The big picture: Discussions on the competition between Nvidia and AMD usually acknowledge Team Green as the more successful of the two PC gaming graphics giants. However, the distance between them changes depending on which businesses you focus on, as neither company only sells GPUs.

Examining the Q4 2022 financials from Nvidia and AMD reveals that despite Team Green's perceived significant lead, Team Red is only 11 percent behind in total gaming revenue. Nvidia took a significantly harder hit in that sector than AMD.

Both companies recently published year-end 2022 reports showing strikingly similar fourth-quarter gaming revenue. While Team Green's income in that sector took a 46 percent year-over-year hit for $1.8 billion, Team Red's only fell seven percent to $1.6 billion.

The fiscal year totals show a more significant difference between the two companies. Interestingly, gaming sector revenue swung in opposite directions by near equal percentages. Nvidia made $9 billion in gaming in 2022, while AMD took in $6.8 billion. However, the former suffered a 27 percent decline compared to 2021, while the latter grew 21 percent.

These numbers are much closer than the picture from Steam's hardware survey, which has Team Green at 75 percent GPU market share. However, PC graphics only tell part of the story.

Nvidia counts its GeForce NOW cloud gaming service in its gaming revenues, but the real missing piece in the picture is console shipments. Team Red supplies the silicon behind Sony's PlayStation 5 and Microsoft's Xbox Series consoles, while Nvidia only provides for the Nintendo Switch.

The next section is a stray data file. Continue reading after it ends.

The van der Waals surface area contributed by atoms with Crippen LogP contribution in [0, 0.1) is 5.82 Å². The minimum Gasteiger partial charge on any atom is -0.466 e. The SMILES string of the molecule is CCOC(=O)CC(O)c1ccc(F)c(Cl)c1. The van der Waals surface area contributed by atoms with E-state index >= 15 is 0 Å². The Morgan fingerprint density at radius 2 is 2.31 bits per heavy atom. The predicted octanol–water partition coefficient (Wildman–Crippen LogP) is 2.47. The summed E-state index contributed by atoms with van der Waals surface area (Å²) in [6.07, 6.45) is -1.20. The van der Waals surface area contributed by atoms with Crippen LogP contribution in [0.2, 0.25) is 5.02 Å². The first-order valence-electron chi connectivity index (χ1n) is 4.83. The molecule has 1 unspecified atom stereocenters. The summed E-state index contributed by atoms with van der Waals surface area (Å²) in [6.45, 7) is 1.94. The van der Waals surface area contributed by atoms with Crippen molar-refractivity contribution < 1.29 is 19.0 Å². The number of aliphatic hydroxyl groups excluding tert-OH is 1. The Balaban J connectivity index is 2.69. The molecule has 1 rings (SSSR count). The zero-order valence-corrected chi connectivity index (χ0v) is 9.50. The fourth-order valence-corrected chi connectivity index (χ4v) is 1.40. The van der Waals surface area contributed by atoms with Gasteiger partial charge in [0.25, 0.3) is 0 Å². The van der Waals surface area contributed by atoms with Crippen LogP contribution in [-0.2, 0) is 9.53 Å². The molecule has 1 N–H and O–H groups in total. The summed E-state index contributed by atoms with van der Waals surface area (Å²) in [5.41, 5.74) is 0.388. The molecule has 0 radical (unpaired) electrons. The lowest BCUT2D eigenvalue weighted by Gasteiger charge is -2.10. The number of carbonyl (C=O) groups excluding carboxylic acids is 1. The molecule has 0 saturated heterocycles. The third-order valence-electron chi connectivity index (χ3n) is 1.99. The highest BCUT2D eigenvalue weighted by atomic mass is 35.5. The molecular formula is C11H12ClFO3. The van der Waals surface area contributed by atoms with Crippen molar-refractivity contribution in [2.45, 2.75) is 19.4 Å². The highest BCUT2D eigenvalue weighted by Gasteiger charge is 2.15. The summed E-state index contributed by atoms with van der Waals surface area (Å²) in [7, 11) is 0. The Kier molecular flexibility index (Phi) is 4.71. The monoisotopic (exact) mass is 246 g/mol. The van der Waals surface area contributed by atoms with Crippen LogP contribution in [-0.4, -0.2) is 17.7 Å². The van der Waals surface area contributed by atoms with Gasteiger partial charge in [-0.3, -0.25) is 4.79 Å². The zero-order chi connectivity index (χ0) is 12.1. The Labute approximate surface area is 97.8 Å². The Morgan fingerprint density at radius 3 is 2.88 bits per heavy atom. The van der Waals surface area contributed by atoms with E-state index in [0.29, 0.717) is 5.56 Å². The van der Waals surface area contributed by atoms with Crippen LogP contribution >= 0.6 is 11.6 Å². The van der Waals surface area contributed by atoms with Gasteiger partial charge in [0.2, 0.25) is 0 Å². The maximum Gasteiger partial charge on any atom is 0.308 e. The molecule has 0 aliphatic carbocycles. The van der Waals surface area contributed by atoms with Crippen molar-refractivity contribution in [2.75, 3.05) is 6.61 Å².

Recently-released financials show that, while Nintendo sold more consoles over nine months in 2022 - 14.91 million to Sony's 12.8 million - the NPD Group reports that PlayStation 5 hardware sales generated more North American revenue due to its higher price.

Microsoft doesn't report exact Xbox console numbers, so it's unclear how much it contributes to AMD's bottom line. However, analysts peg the Xbox Series X and S at 17 million units life-to-date, while Sony and Nintendo have their machines at 32 million and 122 million, respectively.

A global economic slowdown affected various tech sectors throughout 2022, including PCs and PC parts, but analysts expect things to turn around in the second half of 2023. That's about when the PC GPU rivals release their latest mid-range cards, which will arguably be the most crucial members of Nvidia's GeForce RTX 4000 series and AMD's Radeon RX 7000 series.